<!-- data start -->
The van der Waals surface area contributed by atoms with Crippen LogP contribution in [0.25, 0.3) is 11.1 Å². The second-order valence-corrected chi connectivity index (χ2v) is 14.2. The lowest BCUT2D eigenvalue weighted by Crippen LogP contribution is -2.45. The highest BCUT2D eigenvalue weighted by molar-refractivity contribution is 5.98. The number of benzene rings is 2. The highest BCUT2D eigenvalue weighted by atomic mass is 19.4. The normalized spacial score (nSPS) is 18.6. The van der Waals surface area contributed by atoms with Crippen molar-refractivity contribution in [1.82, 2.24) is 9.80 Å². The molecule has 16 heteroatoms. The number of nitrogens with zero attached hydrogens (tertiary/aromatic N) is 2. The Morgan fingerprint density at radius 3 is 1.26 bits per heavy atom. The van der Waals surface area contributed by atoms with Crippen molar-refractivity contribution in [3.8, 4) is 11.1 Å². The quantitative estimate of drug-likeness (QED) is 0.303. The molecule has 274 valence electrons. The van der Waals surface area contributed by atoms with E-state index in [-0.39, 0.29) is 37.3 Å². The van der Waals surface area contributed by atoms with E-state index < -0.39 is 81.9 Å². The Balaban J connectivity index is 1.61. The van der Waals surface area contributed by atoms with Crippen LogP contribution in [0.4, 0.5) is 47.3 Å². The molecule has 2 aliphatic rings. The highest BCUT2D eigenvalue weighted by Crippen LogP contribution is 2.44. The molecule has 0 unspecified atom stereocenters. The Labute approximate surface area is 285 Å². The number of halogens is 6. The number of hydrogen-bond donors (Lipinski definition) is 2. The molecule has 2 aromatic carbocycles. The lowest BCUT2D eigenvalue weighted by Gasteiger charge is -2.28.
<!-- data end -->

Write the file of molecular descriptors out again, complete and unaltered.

The van der Waals surface area contributed by atoms with Crippen LogP contribution in [0.25, 0.3) is 11.1 Å². The second-order valence-corrected chi connectivity index (χ2v) is 14.2. The lowest BCUT2D eigenvalue weighted by Crippen LogP contribution is -2.45. The highest BCUT2D eigenvalue weighted by molar-refractivity contribution is 5.98. The number of benzene rings is 2. The highest BCUT2D eigenvalue weighted by atomic mass is 19.4. The normalized spacial score (nSPS) is 18.6. The van der Waals surface area contributed by atoms with Crippen molar-refractivity contribution in [1.82, 2.24) is 9.80 Å². The molecule has 16 heteroatoms. The number of nitrogens with zero attached hydrogens (tertiary/aromatic N) is 2. The Morgan fingerprint density at radius 3 is 1.26 bits per heavy atom. The van der Waals surface area contributed by atoms with Crippen molar-refractivity contribution in [3.8, 4) is 11.1 Å². The quantitative estimate of drug-likeness (QED) is 0.303. The molecule has 274 valence electrons. The van der Waals surface area contributed by atoms with E-state index in [-0.39, 0.29) is 37.3 Å². The van der Waals surface area contributed by atoms with E-state index < -0.39 is 81.9 Å². The Balaban J connectivity index is 1.61. The van der Waals surface area contributed by atoms with Crippen LogP contribution in [0.4, 0.5) is 47.3 Å². The molecule has 2 aliphatic rings. The highest BCUT2D eigenvalue weighted by Crippen LogP contribution is 2.44. The molecule has 0 unspecified atom stereocenters. The Labute approximate surface area is 285 Å². The number of halogens is 6. The number of hydrogen-bond donors (Lipinski definition) is 2. The molecule has 2 aromatic carbocycles. The lowest BCUT2D eigenvalue weighted by Gasteiger charge is -2.28.